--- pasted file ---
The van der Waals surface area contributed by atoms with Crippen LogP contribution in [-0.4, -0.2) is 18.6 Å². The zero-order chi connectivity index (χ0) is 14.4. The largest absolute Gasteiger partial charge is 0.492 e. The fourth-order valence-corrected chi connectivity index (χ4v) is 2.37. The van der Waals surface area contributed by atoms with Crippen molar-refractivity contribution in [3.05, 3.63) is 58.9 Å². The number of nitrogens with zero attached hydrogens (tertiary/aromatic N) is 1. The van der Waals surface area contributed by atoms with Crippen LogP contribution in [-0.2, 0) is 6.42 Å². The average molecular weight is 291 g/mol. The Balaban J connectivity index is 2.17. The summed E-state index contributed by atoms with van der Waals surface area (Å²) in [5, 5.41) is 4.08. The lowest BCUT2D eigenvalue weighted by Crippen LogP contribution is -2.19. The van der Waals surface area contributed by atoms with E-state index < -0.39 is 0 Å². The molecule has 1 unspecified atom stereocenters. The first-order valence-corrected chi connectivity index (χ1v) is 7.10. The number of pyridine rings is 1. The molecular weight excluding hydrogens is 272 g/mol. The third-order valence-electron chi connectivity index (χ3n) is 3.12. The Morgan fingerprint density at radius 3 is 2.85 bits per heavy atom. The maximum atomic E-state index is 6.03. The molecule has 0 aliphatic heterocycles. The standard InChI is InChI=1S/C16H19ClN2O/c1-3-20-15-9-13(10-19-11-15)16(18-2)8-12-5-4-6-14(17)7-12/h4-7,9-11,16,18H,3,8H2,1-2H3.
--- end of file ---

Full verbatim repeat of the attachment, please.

The van der Waals surface area contributed by atoms with Crippen LogP contribution in [-0.4, -0.2) is 18.6 Å². The zero-order chi connectivity index (χ0) is 14.4. The largest absolute Gasteiger partial charge is 0.492 e. The fourth-order valence-corrected chi connectivity index (χ4v) is 2.37. The van der Waals surface area contributed by atoms with Crippen molar-refractivity contribution in [3.05, 3.63) is 58.9 Å². The number of nitrogens with zero attached hydrogens (tertiary/aromatic N) is 1. The van der Waals surface area contributed by atoms with Crippen LogP contribution in [-0.2, 0) is 6.42 Å². The average molecular weight is 291 g/mol. The Balaban J connectivity index is 2.17. The summed E-state index contributed by atoms with van der Waals surface area (Å²) in [5, 5.41) is 4.08. The lowest BCUT2D eigenvalue weighted by Crippen LogP contribution is -2.19. The van der Waals surface area contributed by atoms with E-state index < -0.39 is 0 Å². The molecule has 1 unspecified atom stereocenters. The first-order valence-corrected chi connectivity index (χ1v) is 7.10. The number of pyridine rings is 1. The molecular weight excluding hydrogens is 272 g/mol. The third-order valence-electron chi connectivity index (χ3n) is 3.12. The Morgan fingerprint density at radius 3 is 2.85 bits per heavy atom. The maximum atomic E-state index is 6.03. The molecule has 0 aliphatic heterocycles. The standard InChI is InChI=1S/C16H19ClN2O/c1-3-20-15-9-13(10-19-11-15)16(18-2)8-12-5-4-6-14(17)7-12/h4-7,9-11,16,18H,3,8H2,1-2H3.